L.A. Ranks as One of America's Most Diverse Big Cities
Of course Los Angeles is diverse.
The problem is it's so diverse it's not diverse. Let us explain: What was once a symbol of diversity, lots of people of color existing in any given U.S. city, is now often a symbol of racial or ethnic dominance. Nearly half of the county's residents are Latino, and whites make up only slightly more than a quarter of the population.
When one ethnicity dominates the demographics, as Latinos do here, that's not really diversity, technically speaking.
So we were a little surprised to see that personal finance site WalletHub just ranked L.A. seventh when it comes to "2016’s Most Diverse Cities in America."
But WalletHub's ranking is also based on social class diversity, economic diversity and household diversity. The site used U.S. Census data to come to its conclusions.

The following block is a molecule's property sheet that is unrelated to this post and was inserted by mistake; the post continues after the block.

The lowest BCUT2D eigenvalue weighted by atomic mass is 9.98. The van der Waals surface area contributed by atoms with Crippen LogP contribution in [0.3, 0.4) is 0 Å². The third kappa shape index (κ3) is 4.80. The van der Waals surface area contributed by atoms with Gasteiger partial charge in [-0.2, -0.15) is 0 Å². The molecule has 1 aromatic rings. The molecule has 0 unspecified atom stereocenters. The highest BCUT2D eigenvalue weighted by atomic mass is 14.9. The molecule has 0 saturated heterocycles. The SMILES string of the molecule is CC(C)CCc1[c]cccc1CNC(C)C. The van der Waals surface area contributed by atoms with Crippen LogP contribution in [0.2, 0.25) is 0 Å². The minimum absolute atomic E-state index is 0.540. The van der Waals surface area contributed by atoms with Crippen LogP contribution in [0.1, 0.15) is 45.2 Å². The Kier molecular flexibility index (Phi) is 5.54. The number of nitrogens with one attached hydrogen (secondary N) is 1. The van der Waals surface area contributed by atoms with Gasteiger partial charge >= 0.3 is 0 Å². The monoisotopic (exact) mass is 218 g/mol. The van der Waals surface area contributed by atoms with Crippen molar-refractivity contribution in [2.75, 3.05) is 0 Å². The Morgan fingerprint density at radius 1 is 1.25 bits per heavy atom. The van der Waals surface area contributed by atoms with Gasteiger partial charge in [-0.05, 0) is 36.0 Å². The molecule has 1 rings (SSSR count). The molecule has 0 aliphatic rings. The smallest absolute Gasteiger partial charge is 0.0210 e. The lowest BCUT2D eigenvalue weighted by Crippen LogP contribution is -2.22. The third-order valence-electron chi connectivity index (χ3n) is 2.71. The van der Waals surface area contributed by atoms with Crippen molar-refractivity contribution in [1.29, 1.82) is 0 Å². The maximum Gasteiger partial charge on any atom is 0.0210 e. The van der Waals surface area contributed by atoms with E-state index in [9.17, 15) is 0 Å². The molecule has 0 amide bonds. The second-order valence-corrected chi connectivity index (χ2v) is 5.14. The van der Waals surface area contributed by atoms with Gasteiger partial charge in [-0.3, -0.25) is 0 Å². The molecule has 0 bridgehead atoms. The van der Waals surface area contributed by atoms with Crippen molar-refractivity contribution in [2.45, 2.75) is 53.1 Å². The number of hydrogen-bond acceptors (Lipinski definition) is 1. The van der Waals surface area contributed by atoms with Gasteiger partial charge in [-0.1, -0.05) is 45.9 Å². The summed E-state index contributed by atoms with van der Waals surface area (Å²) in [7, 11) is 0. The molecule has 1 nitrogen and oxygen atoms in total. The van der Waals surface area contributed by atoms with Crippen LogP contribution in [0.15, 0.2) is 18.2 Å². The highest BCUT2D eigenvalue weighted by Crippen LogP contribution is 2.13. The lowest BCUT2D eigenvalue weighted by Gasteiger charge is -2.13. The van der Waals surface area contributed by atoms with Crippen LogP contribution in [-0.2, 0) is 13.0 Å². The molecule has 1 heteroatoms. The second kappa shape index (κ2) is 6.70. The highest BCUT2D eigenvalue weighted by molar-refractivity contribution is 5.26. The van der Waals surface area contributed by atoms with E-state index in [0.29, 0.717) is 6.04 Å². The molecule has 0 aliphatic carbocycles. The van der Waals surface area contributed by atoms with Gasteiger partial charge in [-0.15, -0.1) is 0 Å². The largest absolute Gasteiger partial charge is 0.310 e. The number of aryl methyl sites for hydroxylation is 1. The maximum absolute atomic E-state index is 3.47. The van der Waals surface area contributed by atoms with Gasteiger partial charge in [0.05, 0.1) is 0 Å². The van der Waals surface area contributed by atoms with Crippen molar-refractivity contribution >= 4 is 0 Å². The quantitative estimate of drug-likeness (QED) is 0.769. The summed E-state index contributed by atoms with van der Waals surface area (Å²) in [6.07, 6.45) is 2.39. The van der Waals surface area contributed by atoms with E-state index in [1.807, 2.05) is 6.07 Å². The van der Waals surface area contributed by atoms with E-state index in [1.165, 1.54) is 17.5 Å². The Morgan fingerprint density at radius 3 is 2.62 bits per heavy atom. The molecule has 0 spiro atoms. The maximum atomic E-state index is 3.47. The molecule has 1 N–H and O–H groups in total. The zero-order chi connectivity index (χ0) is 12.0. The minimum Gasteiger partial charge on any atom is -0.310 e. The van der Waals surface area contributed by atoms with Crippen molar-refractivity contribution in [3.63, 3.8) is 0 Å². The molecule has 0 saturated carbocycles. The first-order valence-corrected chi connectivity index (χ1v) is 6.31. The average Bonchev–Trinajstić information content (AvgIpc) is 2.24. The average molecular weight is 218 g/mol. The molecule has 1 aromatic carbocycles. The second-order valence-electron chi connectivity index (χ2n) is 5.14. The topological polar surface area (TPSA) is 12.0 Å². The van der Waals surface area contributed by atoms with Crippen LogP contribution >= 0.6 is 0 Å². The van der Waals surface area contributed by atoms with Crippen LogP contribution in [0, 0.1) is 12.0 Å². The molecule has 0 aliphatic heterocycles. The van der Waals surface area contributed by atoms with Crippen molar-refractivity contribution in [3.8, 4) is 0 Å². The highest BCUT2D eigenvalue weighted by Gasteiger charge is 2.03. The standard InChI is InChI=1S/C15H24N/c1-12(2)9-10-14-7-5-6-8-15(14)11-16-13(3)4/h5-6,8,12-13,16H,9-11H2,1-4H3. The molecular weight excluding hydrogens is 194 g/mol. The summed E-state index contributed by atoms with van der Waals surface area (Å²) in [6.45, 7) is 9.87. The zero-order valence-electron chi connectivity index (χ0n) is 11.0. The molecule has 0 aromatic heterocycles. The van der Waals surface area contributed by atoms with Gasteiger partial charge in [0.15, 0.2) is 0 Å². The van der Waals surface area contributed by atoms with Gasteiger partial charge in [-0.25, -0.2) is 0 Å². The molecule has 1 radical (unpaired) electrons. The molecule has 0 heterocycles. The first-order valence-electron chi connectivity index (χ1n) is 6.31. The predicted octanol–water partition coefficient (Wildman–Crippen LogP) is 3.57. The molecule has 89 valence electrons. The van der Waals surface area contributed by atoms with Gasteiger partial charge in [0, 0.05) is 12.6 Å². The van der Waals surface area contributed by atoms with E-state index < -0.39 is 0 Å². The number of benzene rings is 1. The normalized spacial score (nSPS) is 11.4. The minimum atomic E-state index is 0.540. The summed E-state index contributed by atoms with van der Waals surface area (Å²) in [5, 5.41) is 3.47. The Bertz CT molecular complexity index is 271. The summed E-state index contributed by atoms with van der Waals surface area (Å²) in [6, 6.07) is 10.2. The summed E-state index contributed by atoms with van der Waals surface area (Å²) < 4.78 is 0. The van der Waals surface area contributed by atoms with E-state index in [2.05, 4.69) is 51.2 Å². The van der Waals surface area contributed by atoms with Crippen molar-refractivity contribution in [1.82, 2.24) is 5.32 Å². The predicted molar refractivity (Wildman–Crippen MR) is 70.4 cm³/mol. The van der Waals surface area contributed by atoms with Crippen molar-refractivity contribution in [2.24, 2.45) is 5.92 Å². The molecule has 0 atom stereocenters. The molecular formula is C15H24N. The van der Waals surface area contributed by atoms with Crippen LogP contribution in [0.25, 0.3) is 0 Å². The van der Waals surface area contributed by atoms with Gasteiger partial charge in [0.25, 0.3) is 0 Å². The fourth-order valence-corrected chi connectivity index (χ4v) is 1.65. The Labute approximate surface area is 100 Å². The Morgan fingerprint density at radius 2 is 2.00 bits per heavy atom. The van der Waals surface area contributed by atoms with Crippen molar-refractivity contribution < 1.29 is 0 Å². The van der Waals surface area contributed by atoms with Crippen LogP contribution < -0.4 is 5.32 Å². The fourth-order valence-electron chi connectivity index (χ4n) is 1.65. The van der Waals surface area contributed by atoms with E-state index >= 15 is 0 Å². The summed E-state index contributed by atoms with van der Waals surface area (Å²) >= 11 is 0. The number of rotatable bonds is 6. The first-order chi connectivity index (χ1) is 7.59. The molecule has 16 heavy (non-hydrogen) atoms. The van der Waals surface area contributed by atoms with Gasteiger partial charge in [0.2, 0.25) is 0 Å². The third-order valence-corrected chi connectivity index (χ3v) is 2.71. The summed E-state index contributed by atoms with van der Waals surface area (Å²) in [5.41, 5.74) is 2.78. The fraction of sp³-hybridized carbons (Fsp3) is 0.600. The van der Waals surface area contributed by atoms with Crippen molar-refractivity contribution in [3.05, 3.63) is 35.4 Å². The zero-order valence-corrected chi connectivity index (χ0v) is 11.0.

Diversity is good, the site says. "Diversification is nothing to be feared," it says. "In fact, economic growth follows it."
L.A. ranked 70th for social class diversity, 23rd for "ethno-racial" diversity, 27th for economic diversity and 47th for household diversity, the site found.
We ranked seventh for language diversity. Sadly, we came in 134th place for income diversity, a spokeswoman for WalletHub said.
That figures: L.A. is a place with $27,897 median individual income — nearly poverty wages for a family of four — and a $575,000 median home price. The first figure will barely get you a shared apartment.
L.A. came in 12th overall when cities of all sizes were ranked according to their diversity.
Still, no other place in America has anything like Koreatown, the Westside's Tehrangeles or the Chinese-American enclaves of the San Gabriel Valley.
Screw it: We're No. 1.
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